The Witcher: Blood Origin Season 1 Episode 4 Review: Of Mages, Malice, and Monstrous Mayhem


Three battles come to their respective climaxes on The Witcher: Blood Origin Season 1 Episode 4.

There is a mage battle, a monster battle, and… well, Merwyn.

And while the good guys win, nothing is ever simple when the stakes are this high. Seanchai leaves Jaskier with directions to spread the Song of the Seven. How this will affect the elves of his world, only time (and The Witcher Season 3) will tell.

The most obvious and dangerous antagonist in this multi-faceted conflict is unquestionably Chief Sage Balor.

His obsession with opening gateways using the monoliths has stripped the land of its vitality. His impulsive purging (i.e., killing) of uncooperative mages means crops are failing and water has dried up. The people suffer.

Furthermore, the monoliths are also tearing the fabric of the universe. Zacaré and Syndril’s mission is to destroy the master monolith in the Xin’trean palace.

Of course, their timing sucks, and Balor strolls back into our dimension just before they reach the monolith, now the master of god-like powers of Chaos.

Their battle is the typical wizard duel, Syndril’s sparks warring with Balor’s fireballs. Ironically, Zacaré and Syndril might not have been able to destroy the monolith on their own.

With a final touch, the great mage shattered his greatest creation, not realizing the energy released would shatter space and time itself. The fragile veils between worlds had been ripped apart. Planes of existence began to cross. Skies warred with skies. Night fed upon day. Multiple worlds crossed through each other, scattering species like seeds as they merged. This was the Conjunction of the Spheres. Every living thing fell silent.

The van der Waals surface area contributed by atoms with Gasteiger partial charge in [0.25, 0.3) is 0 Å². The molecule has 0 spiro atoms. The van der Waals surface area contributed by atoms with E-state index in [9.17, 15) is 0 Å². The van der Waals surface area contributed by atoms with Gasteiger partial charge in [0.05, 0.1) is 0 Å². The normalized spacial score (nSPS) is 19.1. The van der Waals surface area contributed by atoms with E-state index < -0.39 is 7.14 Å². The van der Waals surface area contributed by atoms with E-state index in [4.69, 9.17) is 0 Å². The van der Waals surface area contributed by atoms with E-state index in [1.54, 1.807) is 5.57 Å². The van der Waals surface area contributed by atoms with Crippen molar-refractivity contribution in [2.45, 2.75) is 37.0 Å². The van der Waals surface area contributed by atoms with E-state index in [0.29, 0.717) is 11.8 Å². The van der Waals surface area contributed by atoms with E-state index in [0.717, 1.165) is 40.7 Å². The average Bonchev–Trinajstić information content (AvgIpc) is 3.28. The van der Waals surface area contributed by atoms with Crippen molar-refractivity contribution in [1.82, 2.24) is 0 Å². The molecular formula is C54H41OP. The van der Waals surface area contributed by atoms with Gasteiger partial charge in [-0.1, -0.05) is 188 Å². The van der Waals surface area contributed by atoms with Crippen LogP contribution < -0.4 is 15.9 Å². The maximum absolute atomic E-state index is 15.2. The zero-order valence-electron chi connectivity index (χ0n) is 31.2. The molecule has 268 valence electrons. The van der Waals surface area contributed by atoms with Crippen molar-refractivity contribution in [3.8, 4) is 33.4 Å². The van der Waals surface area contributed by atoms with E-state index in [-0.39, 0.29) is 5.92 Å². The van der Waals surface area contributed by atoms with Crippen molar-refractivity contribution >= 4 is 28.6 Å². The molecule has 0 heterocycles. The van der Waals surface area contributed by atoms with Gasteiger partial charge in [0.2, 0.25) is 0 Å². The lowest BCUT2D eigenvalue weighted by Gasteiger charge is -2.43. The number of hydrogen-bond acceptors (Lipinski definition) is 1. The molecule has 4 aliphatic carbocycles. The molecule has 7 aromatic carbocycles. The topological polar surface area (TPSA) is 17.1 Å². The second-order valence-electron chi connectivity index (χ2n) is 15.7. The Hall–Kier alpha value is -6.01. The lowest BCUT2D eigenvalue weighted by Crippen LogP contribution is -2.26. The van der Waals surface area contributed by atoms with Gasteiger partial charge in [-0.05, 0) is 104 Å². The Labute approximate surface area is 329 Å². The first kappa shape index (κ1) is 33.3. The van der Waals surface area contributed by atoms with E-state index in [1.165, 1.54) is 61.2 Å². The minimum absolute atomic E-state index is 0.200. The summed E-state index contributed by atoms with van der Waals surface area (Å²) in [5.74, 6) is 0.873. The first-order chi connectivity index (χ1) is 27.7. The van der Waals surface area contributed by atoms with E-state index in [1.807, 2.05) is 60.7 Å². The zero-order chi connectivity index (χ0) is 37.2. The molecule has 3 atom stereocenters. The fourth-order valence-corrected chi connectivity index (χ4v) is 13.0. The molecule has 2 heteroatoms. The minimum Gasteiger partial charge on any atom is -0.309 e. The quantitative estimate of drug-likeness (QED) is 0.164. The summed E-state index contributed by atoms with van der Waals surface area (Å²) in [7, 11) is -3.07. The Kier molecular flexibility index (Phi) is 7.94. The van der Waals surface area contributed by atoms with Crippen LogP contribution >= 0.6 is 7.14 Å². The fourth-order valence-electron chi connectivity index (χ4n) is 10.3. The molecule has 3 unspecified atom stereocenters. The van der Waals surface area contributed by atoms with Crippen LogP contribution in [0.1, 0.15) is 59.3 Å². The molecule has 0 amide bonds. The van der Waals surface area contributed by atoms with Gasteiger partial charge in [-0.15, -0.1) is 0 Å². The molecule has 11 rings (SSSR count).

With Balor in play, Syndril’s idea to combine his own magic with Balor’s to shatter the monolith proves successful, although it doesn’t save the world from the Conjunction of the Spheres.

So, we now know that the Conjunction that brought monsters and man to The Continent was the only alternative to the total annihilation of the world by the power of the monoliths.

Before the transformed Fjall can fight Balor’s Chaos beast, he first faces his past as Merwyn asks him to return to her side despite her complicity in assassinating her brother and her active role in killing his entire family.

I knew everyone that I loved would die, and I said yes. Without a second breath. I was going to be a footnote in someone else’s story. I was a fertile thing to be traded. I was unseen, Fjall!


Fjall fights off his inner monster long enough to tell her off.

His battle with the beast is almost as epic.

But once the Chaos beast within him is out, there’s no reversing the transformation.

Poor Uthrok. He was a very entertaining addition to the ensemble.

I guess the Lark owes him a song.

Uthrok: If I fall, you owe me a song, and I want both me stones in it.
Éile: Uthrok Mighty Cock. He who had two enormous balls that slew an empire!
Uthrok: Hark that Lark!

Speaking of Éile, her confrontation with Merwyn is as much symbolic as it is physical.

It’s quite the elegant resolution to the conflict that began with the coup that murdered the three Continental monarchs and their royal protectors.

Éile has ostensibly been on a mission ever since to kill Merwyn and her supporters in retribution for the murder of the Raven Clan.